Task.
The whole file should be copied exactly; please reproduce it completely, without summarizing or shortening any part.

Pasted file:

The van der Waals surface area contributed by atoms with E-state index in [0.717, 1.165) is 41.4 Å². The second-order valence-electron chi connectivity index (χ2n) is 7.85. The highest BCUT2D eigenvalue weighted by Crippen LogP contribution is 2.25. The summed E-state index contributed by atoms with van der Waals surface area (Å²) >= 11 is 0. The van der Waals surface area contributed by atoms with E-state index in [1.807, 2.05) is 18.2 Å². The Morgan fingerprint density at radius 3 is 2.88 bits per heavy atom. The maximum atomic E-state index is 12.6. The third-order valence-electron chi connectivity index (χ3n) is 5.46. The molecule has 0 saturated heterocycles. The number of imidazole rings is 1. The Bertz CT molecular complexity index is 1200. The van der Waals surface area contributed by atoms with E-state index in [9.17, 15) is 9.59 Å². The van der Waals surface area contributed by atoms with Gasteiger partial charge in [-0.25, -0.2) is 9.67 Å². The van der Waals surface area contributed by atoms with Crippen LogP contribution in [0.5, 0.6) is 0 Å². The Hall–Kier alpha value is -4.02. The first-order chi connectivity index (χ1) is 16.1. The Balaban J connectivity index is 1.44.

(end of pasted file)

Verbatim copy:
The van der Waals surface area contributed by atoms with E-state index in [0.717, 1.165) is 41.4 Å². The second-order valence-electron chi connectivity index (χ2n) is 7.85. The highest BCUT2D eigenvalue weighted by Crippen LogP contribution is 2.25. The summed E-state index contributed by atoms with van der Waals surface area (Å²) >= 11 is 0. The van der Waals surface area contributed by atoms with E-state index in [1.807, 2.05) is 18.2 Å². The Morgan fingerprint density at radius 3 is 2.88 bits per heavy atom. The maximum atomic E-state index is 12.6. The third-order valence-electron chi connectivity index (χ3n) is 5.46. The molecule has 0 saturated heterocycles. The number of imidazole rings is 1. The Bertz CT molecular complexity index is 1200. The van der Waals surface area contributed by atoms with E-state index in [9.17, 15) is 9.59 Å². The van der Waals surface area contributed by atoms with Gasteiger partial charge in [-0.25, -0.2) is 9.67 Å². The van der Waals surface area contributed by atoms with Crippen LogP contribution in [0.5, 0.6) is 0 Å². The Hall–Kier alpha value is -4.02. The first-order chi connectivity index (χ1) is 16.1. The Balaban J connectivity index is 1.44.